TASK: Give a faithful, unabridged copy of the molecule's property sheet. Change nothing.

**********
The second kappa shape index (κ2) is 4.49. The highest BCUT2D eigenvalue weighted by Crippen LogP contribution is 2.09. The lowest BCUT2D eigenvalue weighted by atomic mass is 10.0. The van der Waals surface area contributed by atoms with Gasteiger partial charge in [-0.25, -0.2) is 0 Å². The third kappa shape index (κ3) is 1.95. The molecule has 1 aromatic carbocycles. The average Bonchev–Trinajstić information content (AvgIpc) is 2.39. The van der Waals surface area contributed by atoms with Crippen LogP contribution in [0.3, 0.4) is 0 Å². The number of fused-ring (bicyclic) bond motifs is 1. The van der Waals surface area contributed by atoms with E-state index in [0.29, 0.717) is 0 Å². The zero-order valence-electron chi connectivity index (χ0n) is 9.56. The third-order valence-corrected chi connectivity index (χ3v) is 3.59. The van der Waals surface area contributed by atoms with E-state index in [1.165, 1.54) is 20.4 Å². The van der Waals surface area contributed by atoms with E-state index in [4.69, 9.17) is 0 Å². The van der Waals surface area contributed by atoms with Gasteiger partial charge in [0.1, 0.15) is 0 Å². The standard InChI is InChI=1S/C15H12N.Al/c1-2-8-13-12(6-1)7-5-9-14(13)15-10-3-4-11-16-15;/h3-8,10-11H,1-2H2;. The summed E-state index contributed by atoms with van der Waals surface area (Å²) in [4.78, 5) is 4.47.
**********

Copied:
The second kappa shape index (κ2) is 4.49. The highest BCUT2D eigenvalue weighted by Crippen LogP contribution is 2.09. The lowest BCUT2D eigenvalue weighted by atomic mass is 10.0. The van der Waals surface area contributed by atoms with Gasteiger partial charge in [-0.25, -0.2) is 0 Å². The third kappa shape index (κ3) is 1.95. The molecule has 1 aromatic carbocycles. The average Bonchev–Trinajstić information content (AvgIpc) is 2.39. The van der Waals surface area contributed by atoms with Crippen LogP contribution in [0.3, 0.4) is 0 Å². The number of fused-ring (bicyclic) bond motifs is 1. The van der Waals surface area contributed by atoms with E-state index in [0.29, 0.717) is 0 Å². The zero-order valence-electron chi connectivity index (χ0n) is 9.56. The third-order valence-corrected chi connectivity index (χ3v) is 3.59. The van der Waals surface area contributed by atoms with E-state index in [1.165, 1.54) is 20.4 Å². The van der Waals surface area contributed by atoms with E-state index in [4.69, 9.17) is 0 Å². The van der Waals surface area contributed by atoms with Gasteiger partial charge in [0.1, 0.15) is 0 Å². The standard InChI is InChI=1S/C15H12N.Al/c1-2-8-13-12(6-1)7-5-9-14(13)15-10-3-4-11-16-15;/h3-8,10-11H,1-2H2;. The summed E-state index contributed by atoms with van der Waals surface area (Å²) in [4.78, 5) is 4.47.